Insights

Over the decades we have amassed a library of resources, both internal and external, which help our team and our partners do their jobs with skill and confidence. Peruse these pages for current trends and thought leadership, our newsletters, and tips that we have found helpful over the years. And if you have any questions for us, we’re always here for you.

3 Most Common Ways to Upfit Your Trucks and Vans


Thinking of upfitting your fleet to better suit your drivers’ needs? Here are the most popular ways to do it (and the reasons why).

1. Safety

upfit-icon_1.jpgSafety will never go out of style in our industry. Beyond the enhanced safety features that manufacturers already build into vehicles, more and more fleet managers are giving additional consideration to upgrades that improve safety and ergonomics for drivers who spend a lot of time in their vans or trucks. 

As always, safety carries with it the added benefit of productivity. Simple upfits such as backup cameras and alarms, grab handles, drop-down ladder racks, and better seats reduce the likelihood of accidents and strains and, by extension, driver downtime. There’s no need to specify these features in the factory vehicle, which could bump you up to a higher trim level. Making tailored alterations during the upfit process will save costs. 

One more benefit of upfitting for safety is reducing your risk of litigation, by avoiding potential hazards in the first place.

2. Lightweighting 


Specifying lighter-weight materials—such as aluminum or fiber-reinforced plastics—in vehicle upfits is a growing trend for many van and truck fleets. Reducing fuel consumption is the biggest reason, but there are other benefits to lightening up.

Lowering general vehicle weight could give you the opportunity to downsize to a smaller vehicle—you might even be able to choose a smaller chassis, which lowers initial acquisition costs. If a smaller vehicle isn’t an option, you should at least be able to increase the legal payload of the vehicle by having lighter service bodies, racks, bins, and shelves. Of course, if increased payload is your strategy, it’s important to remember that fuel economy is no longer a benefit.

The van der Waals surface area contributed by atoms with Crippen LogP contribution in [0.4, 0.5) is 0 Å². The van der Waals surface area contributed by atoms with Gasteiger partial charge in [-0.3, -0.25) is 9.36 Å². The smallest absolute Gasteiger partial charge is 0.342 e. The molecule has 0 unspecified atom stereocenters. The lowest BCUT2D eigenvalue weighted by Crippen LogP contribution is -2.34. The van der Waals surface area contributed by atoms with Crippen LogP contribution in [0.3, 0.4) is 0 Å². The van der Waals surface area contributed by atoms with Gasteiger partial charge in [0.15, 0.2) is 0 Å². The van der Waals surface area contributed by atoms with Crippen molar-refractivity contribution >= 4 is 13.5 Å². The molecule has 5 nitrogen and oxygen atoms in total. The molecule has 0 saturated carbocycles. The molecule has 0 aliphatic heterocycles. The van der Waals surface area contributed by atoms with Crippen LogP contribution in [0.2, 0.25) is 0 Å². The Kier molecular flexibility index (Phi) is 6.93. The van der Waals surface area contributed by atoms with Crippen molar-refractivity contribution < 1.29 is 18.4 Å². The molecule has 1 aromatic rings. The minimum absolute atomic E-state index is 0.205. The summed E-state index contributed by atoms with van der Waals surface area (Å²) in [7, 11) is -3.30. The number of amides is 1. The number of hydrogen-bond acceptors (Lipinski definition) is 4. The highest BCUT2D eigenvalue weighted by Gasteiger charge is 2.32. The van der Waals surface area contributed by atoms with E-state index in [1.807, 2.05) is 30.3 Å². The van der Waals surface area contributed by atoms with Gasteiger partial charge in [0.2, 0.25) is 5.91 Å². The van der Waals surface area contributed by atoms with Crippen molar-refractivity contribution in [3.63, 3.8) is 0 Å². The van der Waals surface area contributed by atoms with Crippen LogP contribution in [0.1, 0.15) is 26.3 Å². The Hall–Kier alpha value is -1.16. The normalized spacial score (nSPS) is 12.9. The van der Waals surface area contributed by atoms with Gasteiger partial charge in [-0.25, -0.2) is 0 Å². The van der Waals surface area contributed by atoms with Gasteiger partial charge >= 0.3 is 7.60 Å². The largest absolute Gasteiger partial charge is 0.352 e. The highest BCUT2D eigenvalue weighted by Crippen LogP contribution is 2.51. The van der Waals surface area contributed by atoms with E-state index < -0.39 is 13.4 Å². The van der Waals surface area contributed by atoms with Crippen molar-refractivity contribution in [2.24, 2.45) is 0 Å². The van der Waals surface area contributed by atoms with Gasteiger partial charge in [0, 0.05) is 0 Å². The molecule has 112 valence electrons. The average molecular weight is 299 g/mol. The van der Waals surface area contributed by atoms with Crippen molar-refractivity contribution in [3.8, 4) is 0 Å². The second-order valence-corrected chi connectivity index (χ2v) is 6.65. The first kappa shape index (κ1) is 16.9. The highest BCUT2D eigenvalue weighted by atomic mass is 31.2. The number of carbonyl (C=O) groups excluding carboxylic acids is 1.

Finally, switching to materials such as fiberglass and plastics could have some additional benefits for fleets located in the Snowbelt and coastal regions. In addition to being lightweight, they’re also corrosion resistant, so fleet managers reap the rewards of longer service life for exterior upfits. 

3. Standardized packages 

This trend is about lowering capital costs while also keeping consistency across all of your vehicles. More fleet managers are looking for standardized upfit packages to increase efficiency, maintain safety standards, and to reduce the number of variances for individual drivers or for whole branches. 

For example, if you run a trades company with plumbers, roofers, and electricians—who require slight differences in their vehicles—you can standardize several options according to the role. Option 1 would include what is needed for one group of technicians. Option 2 would include the same features, plus small variances for the second group of technicians, and so on.  

In addition to consistent safety standards across all vehicles, there is also a financial incentive to standardization, such as volume discounts from the equipment manufacturer. Other financial benefits are time-based: installers can stock the standard equipment, which will shorten upfit lead times. If standard packages are similar, adding or removing only a few pieces of equipment—as opposed to an entire interior—when transferring a vehicle reduces downtime. Finally, standardization reduces new-hire training time.

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